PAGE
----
“This tells the Chinese the identities of almost everybody who has got a United States security clearance,” said Joel Brenner, a former top U.S. counterintelligence official. “That makes it very hard for any of those people to function as an intelligence officer. The database also tells the Chinese an enormous amount of information about almost everyone with a security clearance. That’s a gold mine. It helps you approach and recruit spies.”
The Office of Personnel Management, which was the target of the hack, did not respond to requests for comment. OPM spokesman Samuel Schumach and Jackie Koszczuk, the director of communications, have consistently said there was no evidence that security clearance information had been compromised.
The White House statement said the hack into the security clearance database was separate from the breach of federal personnel data announced last week — a breach that is itself appearing far worse than first believed. It could not be learned whether the security database breach happened when an OPM contractor was hacked in 2013, an attack that was discovered last year. Members of Congress received classified briefings about that breach in September, but there was no public mention of security clearance information being exposed.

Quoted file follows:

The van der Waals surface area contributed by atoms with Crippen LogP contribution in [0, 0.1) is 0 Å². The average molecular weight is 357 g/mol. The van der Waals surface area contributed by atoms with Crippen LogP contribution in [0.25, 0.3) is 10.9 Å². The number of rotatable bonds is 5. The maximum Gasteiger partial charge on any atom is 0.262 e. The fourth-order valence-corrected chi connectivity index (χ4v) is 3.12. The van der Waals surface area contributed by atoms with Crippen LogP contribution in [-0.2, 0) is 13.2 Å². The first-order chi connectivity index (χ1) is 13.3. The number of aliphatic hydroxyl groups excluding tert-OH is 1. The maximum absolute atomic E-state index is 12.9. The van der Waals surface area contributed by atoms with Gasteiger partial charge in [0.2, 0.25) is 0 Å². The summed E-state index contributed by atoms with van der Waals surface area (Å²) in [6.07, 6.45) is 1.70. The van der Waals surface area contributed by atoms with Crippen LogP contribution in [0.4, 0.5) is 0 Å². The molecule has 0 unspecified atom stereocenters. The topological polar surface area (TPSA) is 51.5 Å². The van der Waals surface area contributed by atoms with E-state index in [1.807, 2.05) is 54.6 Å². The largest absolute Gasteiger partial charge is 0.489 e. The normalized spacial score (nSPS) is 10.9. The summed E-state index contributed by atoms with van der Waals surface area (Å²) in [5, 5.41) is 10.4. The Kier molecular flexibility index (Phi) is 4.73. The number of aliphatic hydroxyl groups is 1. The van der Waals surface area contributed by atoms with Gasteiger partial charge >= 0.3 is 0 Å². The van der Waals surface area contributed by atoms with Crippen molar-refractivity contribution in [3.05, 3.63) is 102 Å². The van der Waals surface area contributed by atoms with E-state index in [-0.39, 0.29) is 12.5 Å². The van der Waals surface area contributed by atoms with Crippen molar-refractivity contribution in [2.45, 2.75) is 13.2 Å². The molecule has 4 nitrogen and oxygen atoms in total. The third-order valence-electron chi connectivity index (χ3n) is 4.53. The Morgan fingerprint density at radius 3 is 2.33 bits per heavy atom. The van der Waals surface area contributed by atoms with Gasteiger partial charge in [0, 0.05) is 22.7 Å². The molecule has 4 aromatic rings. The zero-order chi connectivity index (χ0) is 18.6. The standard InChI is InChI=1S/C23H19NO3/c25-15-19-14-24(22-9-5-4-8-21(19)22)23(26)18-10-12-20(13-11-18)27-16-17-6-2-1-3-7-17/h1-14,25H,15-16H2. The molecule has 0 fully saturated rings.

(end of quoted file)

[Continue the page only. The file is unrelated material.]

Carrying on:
Nearly all of the millions of security clearance holders, including some CIA, National Security Agency and military special operations personnel, are potentially exposed in the security clearance breach, the officials said. More than 4 million people had been investigated for a security clearance as of October 2014, according to government records.
The United States government is having a very tough week when it comes to the cyber security moral high ground. How can US bilateral and multilateral partners take the US seriously on proper cyber security hygiene when the US government was caught with its pants so far down its legs they might as well have been walking around New York City completely nude?